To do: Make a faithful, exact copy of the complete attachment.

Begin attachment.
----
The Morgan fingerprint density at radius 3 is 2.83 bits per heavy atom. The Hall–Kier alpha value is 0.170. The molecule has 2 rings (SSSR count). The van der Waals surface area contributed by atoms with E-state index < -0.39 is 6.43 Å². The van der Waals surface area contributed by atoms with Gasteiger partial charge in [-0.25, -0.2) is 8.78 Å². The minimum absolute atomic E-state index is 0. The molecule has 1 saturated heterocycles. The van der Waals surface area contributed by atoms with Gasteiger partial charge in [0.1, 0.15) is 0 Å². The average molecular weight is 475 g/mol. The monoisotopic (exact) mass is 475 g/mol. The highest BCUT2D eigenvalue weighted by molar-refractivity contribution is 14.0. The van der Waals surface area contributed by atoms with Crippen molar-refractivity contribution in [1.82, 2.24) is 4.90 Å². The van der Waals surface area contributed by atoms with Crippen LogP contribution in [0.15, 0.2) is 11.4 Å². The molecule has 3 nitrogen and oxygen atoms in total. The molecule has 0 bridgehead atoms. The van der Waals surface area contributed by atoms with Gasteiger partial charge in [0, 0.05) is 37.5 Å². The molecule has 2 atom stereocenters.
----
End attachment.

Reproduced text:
The Morgan fingerprint density at radius 3 is 2.83 bits per heavy atom. The Hall–Kier alpha value is 0.170. The molecule has 2 rings (SSSR count). The van der Waals surface area contributed by atoms with E-state index < -0.39 is 6.43 Å². The van der Waals surface area contributed by atoms with Gasteiger partial charge in [-0.25, -0.2) is 8.78 Å². The minimum absolute atomic E-state index is 0. The molecule has 1 saturated heterocycles. The van der Waals surface area contributed by atoms with Gasteiger partial charge in [0.1, 0.15) is 0 Å². The average molecular weight is 475 g/mol. The monoisotopic (exact) mass is 475 g/mol. The highest BCUT2D eigenvalue weighted by molar-refractivity contribution is 14.0. The van der Waals surface area contributed by atoms with Crippen molar-refractivity contribution in [1.82, 2.24) is 4.90 Å². The van der Waals surface area contributed by atoms with Crippen LogP contribution in [0.15, 0.2) is 11.4 Å². The molecule has 3 nitrogen and oxygen atoms in total. The molecule has 0 bridgehead atoms. The van der Waals surface area contributed by atoms with Gasteiger partial charge in [0, 0.05) is 37.5 Å². The molecule has 2 atom stereocenters.